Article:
Short version #1: If you are a huge comics fan, DC or Marvel or other, old or young, then yes you should go see this film. But duh, you already knew that and probably already have.

Short version #2: If you are anyone else, should you go see this film? Maybe. Quite frankly, the film wasn’t written or shot for you, but for those other folks from #1. It’s going to be rough. Go into it like you would a foreign or subtitled or indie film, like Crouching Tiger, Hidden Dragon. If you can do that, then you might enjoy it. Maybe.

Long version:

Yeah, every other review has focused on how painstakingly faithful the film is to the original graphic novel. And how well done the graphics are. And how the graphic novel was a breakthrough and celebrated work that changed the comics industry.

But here’s the thing: I doubt the work can stand on its own.

See, the deal with Watchmen was that the book was so different than anything else that came out in its time. But that’s just it: in being such a breakthrough, it’s irrevocably tied to the time and environment and climate in which it was released. If you can fully appreciate the mental state of the world in 1985-87 when it was written and released, and you can put yourself in that same state, then you can appreciate the work for what it was.

But now? Does the film, and the graphic novel, make sense more than 20 years later? More to the point, will it make sense to the 99% of the audience that isn’t going to bother getting into that headspace?

I actually think the points that were being made in the original novel are pushed a bit too far into the background in the film. People are all imperfect, even heroes. We want to believe in something bigger and better, and we keep searching for that even after we are continually shot down. Good isn’t always right, and bad isn’t always wrong, and sometimes you can’t tell the difference.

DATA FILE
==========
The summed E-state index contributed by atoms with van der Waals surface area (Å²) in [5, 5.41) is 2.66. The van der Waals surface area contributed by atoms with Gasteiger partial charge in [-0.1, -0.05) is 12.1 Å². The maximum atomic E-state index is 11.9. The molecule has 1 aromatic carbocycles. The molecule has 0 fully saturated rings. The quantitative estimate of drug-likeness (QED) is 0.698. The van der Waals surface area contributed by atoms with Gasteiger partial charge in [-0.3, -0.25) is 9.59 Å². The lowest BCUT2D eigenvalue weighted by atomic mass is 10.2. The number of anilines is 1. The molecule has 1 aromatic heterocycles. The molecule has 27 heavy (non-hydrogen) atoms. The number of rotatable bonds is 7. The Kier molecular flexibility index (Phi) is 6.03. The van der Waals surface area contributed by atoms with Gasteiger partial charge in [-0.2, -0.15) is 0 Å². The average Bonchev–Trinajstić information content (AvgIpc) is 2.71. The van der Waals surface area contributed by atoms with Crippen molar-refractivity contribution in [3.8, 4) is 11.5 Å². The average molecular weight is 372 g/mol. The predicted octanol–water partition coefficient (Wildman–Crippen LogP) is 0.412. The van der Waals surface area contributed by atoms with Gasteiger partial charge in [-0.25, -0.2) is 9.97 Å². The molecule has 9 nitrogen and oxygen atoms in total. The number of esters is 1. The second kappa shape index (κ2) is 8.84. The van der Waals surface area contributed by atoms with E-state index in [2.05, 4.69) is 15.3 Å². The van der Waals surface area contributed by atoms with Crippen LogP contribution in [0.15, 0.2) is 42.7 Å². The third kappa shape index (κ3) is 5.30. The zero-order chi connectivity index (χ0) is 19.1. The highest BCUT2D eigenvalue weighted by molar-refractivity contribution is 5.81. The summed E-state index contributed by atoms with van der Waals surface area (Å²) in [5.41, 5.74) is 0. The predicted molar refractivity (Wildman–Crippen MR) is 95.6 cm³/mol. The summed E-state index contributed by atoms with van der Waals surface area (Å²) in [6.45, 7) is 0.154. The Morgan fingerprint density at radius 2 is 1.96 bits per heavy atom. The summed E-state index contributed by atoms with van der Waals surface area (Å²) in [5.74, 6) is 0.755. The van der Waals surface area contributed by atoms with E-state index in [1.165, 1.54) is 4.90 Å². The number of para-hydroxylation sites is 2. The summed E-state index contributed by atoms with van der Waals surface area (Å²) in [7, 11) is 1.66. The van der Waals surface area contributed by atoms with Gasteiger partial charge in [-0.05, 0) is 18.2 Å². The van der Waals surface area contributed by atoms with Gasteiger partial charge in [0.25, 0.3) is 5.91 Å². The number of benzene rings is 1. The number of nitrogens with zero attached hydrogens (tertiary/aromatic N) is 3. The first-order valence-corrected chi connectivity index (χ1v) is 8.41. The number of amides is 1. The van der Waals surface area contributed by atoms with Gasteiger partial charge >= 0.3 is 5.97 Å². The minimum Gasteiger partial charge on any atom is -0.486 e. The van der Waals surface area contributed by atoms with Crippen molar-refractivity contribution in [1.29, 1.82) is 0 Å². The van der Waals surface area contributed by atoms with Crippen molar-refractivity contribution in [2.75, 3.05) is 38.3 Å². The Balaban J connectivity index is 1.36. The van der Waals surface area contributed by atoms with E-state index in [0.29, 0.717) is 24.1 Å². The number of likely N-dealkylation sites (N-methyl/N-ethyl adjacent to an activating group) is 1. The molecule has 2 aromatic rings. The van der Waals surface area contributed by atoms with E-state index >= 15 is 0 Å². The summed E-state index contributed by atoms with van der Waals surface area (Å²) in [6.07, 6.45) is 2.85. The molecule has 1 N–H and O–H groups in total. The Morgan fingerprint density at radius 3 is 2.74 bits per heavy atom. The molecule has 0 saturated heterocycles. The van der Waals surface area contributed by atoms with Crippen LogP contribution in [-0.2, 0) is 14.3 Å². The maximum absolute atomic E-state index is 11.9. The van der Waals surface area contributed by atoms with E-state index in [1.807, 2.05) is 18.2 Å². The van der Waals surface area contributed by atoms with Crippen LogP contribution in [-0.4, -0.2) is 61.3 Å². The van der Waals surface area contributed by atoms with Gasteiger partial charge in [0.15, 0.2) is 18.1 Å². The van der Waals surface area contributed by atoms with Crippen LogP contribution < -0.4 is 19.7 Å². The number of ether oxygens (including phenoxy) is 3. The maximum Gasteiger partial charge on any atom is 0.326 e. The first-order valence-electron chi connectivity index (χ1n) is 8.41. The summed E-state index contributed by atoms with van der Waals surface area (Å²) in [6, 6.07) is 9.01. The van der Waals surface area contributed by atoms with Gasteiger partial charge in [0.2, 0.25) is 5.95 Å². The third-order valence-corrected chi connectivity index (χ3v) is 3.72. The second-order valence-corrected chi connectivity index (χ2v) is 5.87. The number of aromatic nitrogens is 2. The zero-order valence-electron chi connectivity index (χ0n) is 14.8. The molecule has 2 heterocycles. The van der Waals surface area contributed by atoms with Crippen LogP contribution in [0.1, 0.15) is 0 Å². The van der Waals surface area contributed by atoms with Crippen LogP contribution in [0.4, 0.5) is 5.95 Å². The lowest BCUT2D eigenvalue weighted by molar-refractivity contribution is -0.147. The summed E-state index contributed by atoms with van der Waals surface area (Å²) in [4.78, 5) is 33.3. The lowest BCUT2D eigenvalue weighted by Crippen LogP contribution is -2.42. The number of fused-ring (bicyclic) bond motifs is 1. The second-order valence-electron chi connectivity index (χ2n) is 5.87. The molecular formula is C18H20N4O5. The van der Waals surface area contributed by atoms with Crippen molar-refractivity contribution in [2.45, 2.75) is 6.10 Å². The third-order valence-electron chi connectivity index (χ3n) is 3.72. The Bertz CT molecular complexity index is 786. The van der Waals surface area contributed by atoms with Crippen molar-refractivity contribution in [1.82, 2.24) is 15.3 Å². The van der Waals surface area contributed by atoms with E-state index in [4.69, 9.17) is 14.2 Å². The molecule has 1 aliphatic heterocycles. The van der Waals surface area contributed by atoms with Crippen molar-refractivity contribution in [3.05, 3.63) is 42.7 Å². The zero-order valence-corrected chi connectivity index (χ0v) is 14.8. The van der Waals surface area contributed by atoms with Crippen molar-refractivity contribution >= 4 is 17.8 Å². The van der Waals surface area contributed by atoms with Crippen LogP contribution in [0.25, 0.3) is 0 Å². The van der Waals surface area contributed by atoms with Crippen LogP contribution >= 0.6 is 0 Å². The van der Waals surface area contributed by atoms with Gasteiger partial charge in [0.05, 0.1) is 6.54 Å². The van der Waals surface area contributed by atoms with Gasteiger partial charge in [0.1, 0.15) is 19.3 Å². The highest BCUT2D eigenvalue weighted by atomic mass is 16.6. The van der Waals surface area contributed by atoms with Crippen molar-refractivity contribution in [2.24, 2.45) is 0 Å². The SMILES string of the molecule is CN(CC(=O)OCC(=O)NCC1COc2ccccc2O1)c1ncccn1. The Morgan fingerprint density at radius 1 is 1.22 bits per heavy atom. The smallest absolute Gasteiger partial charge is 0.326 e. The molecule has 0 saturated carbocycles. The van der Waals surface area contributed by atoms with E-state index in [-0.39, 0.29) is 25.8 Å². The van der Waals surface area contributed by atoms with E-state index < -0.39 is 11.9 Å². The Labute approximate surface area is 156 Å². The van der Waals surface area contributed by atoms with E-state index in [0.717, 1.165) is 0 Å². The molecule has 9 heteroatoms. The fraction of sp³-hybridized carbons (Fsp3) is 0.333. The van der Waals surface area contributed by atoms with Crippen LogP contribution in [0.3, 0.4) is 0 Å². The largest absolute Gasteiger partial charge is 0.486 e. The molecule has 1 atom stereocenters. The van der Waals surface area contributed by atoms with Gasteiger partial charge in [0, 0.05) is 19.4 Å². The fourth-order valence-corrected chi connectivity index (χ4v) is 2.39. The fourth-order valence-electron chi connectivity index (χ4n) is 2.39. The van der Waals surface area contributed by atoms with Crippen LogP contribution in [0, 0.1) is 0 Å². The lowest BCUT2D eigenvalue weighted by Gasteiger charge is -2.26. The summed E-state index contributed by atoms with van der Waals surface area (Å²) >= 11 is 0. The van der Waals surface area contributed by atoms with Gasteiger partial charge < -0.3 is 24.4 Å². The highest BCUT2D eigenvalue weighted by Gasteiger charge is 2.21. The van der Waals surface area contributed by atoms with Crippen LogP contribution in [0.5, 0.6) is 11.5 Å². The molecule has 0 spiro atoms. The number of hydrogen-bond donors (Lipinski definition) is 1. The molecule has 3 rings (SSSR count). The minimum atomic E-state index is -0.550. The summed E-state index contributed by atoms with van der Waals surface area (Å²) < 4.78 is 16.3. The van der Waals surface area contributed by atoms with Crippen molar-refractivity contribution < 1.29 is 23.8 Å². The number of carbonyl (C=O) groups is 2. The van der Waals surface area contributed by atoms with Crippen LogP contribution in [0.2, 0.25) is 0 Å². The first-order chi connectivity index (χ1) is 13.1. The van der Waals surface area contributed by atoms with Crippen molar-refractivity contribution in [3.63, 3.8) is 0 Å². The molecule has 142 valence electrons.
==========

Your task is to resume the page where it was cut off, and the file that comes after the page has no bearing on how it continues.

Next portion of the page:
Those points were what made the graphic novel the breakthrough it was. But it wasn’t the points themselves, but the context in which the points were being made. At the time, comics were very different—much more happy and Technicolor and Super Friends, and much less violent. The Batman and Joker of the early ’80s were nothing like Bale and Ledger’s Dark Knight. If you take away that context, that gut-wrenching head-turning flip, does the point still stand on its own?

Eh. I don’t know. I don’t really think so. But maybe.

It’s not a bad film. The cinematography is good. The visual effects are excellent. The dialogue is a bit wordy and overdone, as is some of the acting, but not terribly so. It might be too violent or graphic for some, but we’re not talking about a grindhouse or Skinemax flick. If you can push past all of the pretty-shiny to get at the points that are being made, then you’ll probably enjoy it.

Oh, and the changed ending that you keep hearing about? Personally, I like the film’s ending better. It’s faithful to the original, and is effectively the same, but won’t give the non-diehards a headache trying to figure out wtf just happened.

By Rick Osborne

I am a web geek who has been doing this sort of thing entirely too long. I rant, I muse, I whine. That is, I am not at all atypical for my breed.